11/17/09: Annapurna Circuit, Nepal
Day 14: Kalopani to Ghara (8.25 hours)
There have been two times on this hike where I’ve felt like crying (but didn’t, obviously, because I’m too manly for that). One was minutes before we reached the Thorong La Pass – that was out of happiness that we were about to accomplish something that we’ll probably never come close to doing again in our lives. The other happened today while we were hiking in the pitch black Nepali night.
After not getting as far as we wanted yesterday, we decided to push ourselves today to make up for lost time. The problem with pushing ourselves though is that at some point hiking gets tiring. This occurred in the middle of our 500 meter climb to end the day, and it prompted Zhou to proclaim that we were staying at the next lodge we saw. Soon thereafter, off in the distance was the Santosh Top Hill Lodge, sitting invitingly on the edge of a cliff with gorgeous scenery all around. It was the place for us.
To spare you the boring details, after a horrible meal that was over one hour late and several creepy glares and awkward questions later (some about drugs), I decided that we could no longer stay there. I’m sure it would have been safe in our cramped, hard, dark little room, but something inside me said get out. So we paid for dinner and left.
This is where I should mention that by this point, it was 6:30pm and pitch black outside. Fortunately, while being questioned by the drug addict cousin of the Santosh owner, I had smartly discovered that the main town of Ghara was only 15 minutes away (we could even see the lights). With our trusty headlamps, the walk would be no problem.
20 minutes later, not only were we not there, but all the town lights had disappeared and we were tripping over jagged rocks in our path. At one point, a flashlight was turned on in the distance, and a voice behind it shouted at us, “where are you going?!” It was only then that we figured out Ghara was the opposite direction of where we were heading.
Another 20 minutes passed, and there was still no sign of a city. If I were by myself or with some large person taking care of me (think John Coffey in the Green Mile), it is here that I might have been in tears. By this point my mind had already raced through every possible scenario of what would happen to us, including:
- Walking through to sunrise only to find out we stumbled into a military zone in the middle of nowhere.
- Sleeping on the hillside and getting eaten by vicious snow leopards.
- Getting attacked by man-eating spiders kind of like the ones we saw in Tal last week.
- Falling off the cliff (then being eaten by spiders and/or snow leopards).
Not one scenario ended in a happily ever after. Oh, how I should never doubt Nepal. Just as I was finished profusely apologizing to Zhou for the tenth time for making the mistake of leaving the dodgy lodgy (a rhyme our new-found British friends might appreciate), we came upon a sign… Ghara! A headlamp flashed in our direction, and the young man it belonged to walked us to his guest house. He said there was a room available, and we waited outside as he and his family prepared it.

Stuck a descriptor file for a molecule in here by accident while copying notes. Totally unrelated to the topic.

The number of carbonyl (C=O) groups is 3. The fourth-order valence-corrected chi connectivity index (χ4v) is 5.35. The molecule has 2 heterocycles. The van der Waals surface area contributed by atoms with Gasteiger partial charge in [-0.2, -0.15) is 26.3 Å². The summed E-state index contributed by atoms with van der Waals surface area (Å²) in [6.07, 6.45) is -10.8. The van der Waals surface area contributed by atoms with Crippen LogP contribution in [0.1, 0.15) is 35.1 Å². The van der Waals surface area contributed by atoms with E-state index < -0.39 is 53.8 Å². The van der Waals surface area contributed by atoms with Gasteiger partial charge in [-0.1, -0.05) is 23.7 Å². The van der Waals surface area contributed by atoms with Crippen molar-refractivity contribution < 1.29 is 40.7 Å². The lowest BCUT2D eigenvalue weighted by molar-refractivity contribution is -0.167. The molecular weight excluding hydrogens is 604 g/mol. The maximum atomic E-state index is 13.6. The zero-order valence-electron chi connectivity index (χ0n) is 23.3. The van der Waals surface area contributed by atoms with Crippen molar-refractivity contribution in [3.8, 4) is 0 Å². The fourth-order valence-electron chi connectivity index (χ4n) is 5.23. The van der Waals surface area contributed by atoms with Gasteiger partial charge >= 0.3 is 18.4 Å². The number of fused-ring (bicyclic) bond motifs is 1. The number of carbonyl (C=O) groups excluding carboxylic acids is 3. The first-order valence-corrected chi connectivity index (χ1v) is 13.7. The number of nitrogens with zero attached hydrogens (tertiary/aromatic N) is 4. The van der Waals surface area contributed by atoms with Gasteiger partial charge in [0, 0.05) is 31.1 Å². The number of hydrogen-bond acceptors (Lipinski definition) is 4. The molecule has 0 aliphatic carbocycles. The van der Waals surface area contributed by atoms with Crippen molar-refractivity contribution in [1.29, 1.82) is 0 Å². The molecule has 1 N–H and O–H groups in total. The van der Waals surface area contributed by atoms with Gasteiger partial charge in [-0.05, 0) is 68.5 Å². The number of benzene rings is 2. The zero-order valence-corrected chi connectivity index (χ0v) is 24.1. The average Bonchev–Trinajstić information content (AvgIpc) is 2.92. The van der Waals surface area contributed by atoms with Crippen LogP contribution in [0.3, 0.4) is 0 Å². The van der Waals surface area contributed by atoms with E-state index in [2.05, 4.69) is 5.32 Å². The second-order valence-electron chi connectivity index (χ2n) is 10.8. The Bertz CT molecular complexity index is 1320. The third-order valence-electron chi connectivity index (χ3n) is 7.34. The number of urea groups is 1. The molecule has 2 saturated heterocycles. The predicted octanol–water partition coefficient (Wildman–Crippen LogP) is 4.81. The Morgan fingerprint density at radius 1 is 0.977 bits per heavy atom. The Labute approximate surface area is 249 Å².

Five minutes later, we were welcomed in. At this point it was clear that this was not the type of lodge we were used to staying at. This family had prepared one of their own rooms for us, so obviously it was going to be expensive.
“How much for tonight?”
“Oh, no charge.”
We had shown up in the dark, clearly willing to pay whatever needed to be paid for a place to sleep. We had no leverage – we couldn’t see if there were any other lodges nearby and we needed to stay somewhere. Yet this family of seven had prepared one of their own rooms for us and didn’t want any money. To top it all off, the father repeatedly made sure we had our own sleeping bags before sheepishly asking if he could use his own blanket to keep him warm.
There was a fire burning in the next room, and we were invited to join the family while they talked and ate. We accepted, and then found out that another American couple (yes, you read that right – there are more Americans out here!) was being treated the same way. They had shown up as night was falling, and the family had offered them one of their own rooms to stay for the night. They had ordered Dal Bhat off the restaurant menu, and when we met them they were being offered more of it than they could possibly eat.
The four of us from thousands of miles away for one night felt like we were at home. We ordered some popcorn, then the nine of us in the room at the time shared it while doing our best FDR – chatting by the fire. We didn’t fully understand each other, but it didn’t matter. At one point, two of the kids brought out their homework assignments for Zhou and me to look at. One was learning English prepositions while the other was working on trigonometry. Yes, high in the mountains of Nepal, they teach trigonometry at school to those who wish to learn it (it is an optional class). 99% of the population might never even travel as far as Kathmandu in their lifetime – they’ll most likely become farmers or yak drivers or restaurant chefs in the town they grew up in – yet they have the opportunity to learn trigonometry. It boggles my mind.
Anyway, eventually it was well past our bedtime so we said goodnight. A rock-hard mattress with bugs crawling around it never felt so comfortable.
Picture of the Day: My softer, gentler side took this picture.